April 30, 2017
Recommended Topic Related To:


"Viral hepatitis “ a group of infectious diseases known as hepatitis A, B, C, D, and E- affects almost 400 million people worldwide, causing both acute (short-term) and chronic (long-term) liver disease and killing  more than 1.4 million peop"...





Included as part of the PRECAUTIONS section.


Exacerbation of Hepatitis after Discontinuation of Treatment

Severe acute exacerbation of hepatitis has been reported in patients who have discontinued anti-hepatitis B therapy, including therapy with HEPSERA. Hepatic function should be monitored at repeated intervals with both clinical and laboratory follow-up for at least several months in patients who discontinue HEPSERA. If appropriate, resumption of anti-hepatitis B therapy may be warranted.

In clinical trials of HEPSERA, exacerbations of hepatitis (ALT elevations 10 times the upper limit of normal or greater) occurred in up to 25% of patients after discontinuation of HEPSERA. These events were identified in studies GS-98-437 and GS-98-438 (N=492). Most of these events occurred within 12 weeks of drug discontinuation. These exacerbations generally occurred in the absence of HBeAg seroconversion, and presented as serum ALT elevations in addition to re-emergence of viral replication. In the HBeAg-positive and HBeAg-negative studies in patients with compensated liver function, the exacerbations were not generally accompanied by hepatic decompensation. However, patients with advanced liver disease or cirrhosis may be at higher risk for hepatic decompensation. Although most events appear to have been self-limited or resolved with re-initiation of treatment, severe hepatitis exacerbations, including fatalities, have been reported. Therefore, patients should be closely monitored after stopping treatment.


Nephrotoxicity characterized by a delayed onset of gradual increases in serum creatinine and decreases in serum phosphorus was historically shown to be the treatment-limiting toxicity of adefovir dipivoxil therapy at substantially higher doses in HIV-infected patients (60 and 120 mg daily) and in chronic hepatitis B patients (30 mg daily). Chronic administration of HEPSERA (10 mg once daily) may result in delayed nephrotoxicity. The overall risk of nephrotoxicity in patients with adequate renal function is low. However, this is of special importance in patients at risk of or having underlying renal dysfunction and patients taking concomitant nephrotoxic agents such as cyclosporine, tacrolimus, aminoglycosides, vancomycin and non-steroidal anti-inflammatory drugs [See ADVERSE REACTIONS and CLINICAL PHARMACOLOGY]. It is recommended that creatinine clearance is calculated in all patients prior to initiating therapy with HEPSERA.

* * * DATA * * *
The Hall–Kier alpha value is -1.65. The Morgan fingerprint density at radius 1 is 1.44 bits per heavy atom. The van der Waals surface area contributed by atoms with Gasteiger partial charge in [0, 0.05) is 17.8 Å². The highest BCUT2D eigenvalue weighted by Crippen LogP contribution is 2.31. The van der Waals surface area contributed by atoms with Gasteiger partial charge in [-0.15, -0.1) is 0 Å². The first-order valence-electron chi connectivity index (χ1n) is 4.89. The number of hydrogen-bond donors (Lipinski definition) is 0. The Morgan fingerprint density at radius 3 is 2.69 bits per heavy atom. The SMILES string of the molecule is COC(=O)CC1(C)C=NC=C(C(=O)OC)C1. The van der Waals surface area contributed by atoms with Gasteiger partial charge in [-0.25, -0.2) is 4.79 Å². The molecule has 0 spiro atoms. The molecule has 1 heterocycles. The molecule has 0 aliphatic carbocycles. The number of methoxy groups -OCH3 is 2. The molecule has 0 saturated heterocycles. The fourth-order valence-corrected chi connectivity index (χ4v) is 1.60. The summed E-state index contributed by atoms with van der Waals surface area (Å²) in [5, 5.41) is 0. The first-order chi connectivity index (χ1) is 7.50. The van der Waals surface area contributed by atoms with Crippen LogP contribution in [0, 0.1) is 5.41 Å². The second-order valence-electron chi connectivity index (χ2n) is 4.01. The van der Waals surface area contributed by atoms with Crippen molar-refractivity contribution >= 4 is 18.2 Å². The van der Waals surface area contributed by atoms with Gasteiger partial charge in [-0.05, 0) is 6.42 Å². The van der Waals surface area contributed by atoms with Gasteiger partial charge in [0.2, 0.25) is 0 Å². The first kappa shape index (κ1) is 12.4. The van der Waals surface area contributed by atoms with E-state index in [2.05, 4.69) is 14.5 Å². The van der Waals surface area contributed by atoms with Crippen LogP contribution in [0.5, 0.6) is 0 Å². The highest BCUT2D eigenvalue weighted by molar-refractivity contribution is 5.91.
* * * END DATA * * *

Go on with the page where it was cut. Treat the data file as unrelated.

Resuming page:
It is important to monitor renal function for all patients during treatment with HEPSERA, particularly for those with pre-existing or other risks for renal impairment. Patients with renal insufficiency at baseline or during treatment may require dose adjustment [See DOSAGE AND ADMINISTRATION]. The risks and benefits of HEPSERA treatment should be carefully evaluated prior to discontinuing HEPSERA in a patient with treatment-emergent nephrotoxicity.

Pediatric Patients

The efficacy and safety of HEPSERA have not been studied in patients less than 18 years of age with different degrees of renal impairment and no data are available to make dosage recommendations in these patients [See DOSAGE AND ADMINISTRATION]. Caution should be exercised when prescribing HEPSERA to adolescents with underlying renal dysfunction, and renal function in these patients should be closely monitored.

HIV Resistance

Prior to initiating HEPSERA therapy, HIV antibody testing should be offered to all patients. Treatment with anti-hepatitis B therapies, such as HEPSERA, that have activity against HIV in a chronic hepatitis B patient with unrecognized or untreated HIV infection may result in emergence of HIV resistance. HEPSERA has not been shown to suppress HIV RNA in patients; however, there are limited data on the use of HEPSERA to treat patients with chronic hepatitis B co-infected with HIV.

Lactic Acidosis/Severe Hepatomegaly with Steatosis

Lactic acidosis and severe hepatomegaly with steatosis, including fatal cases, have been reported with the use of nucleoside analogs alone or in combination with antiretrovirals.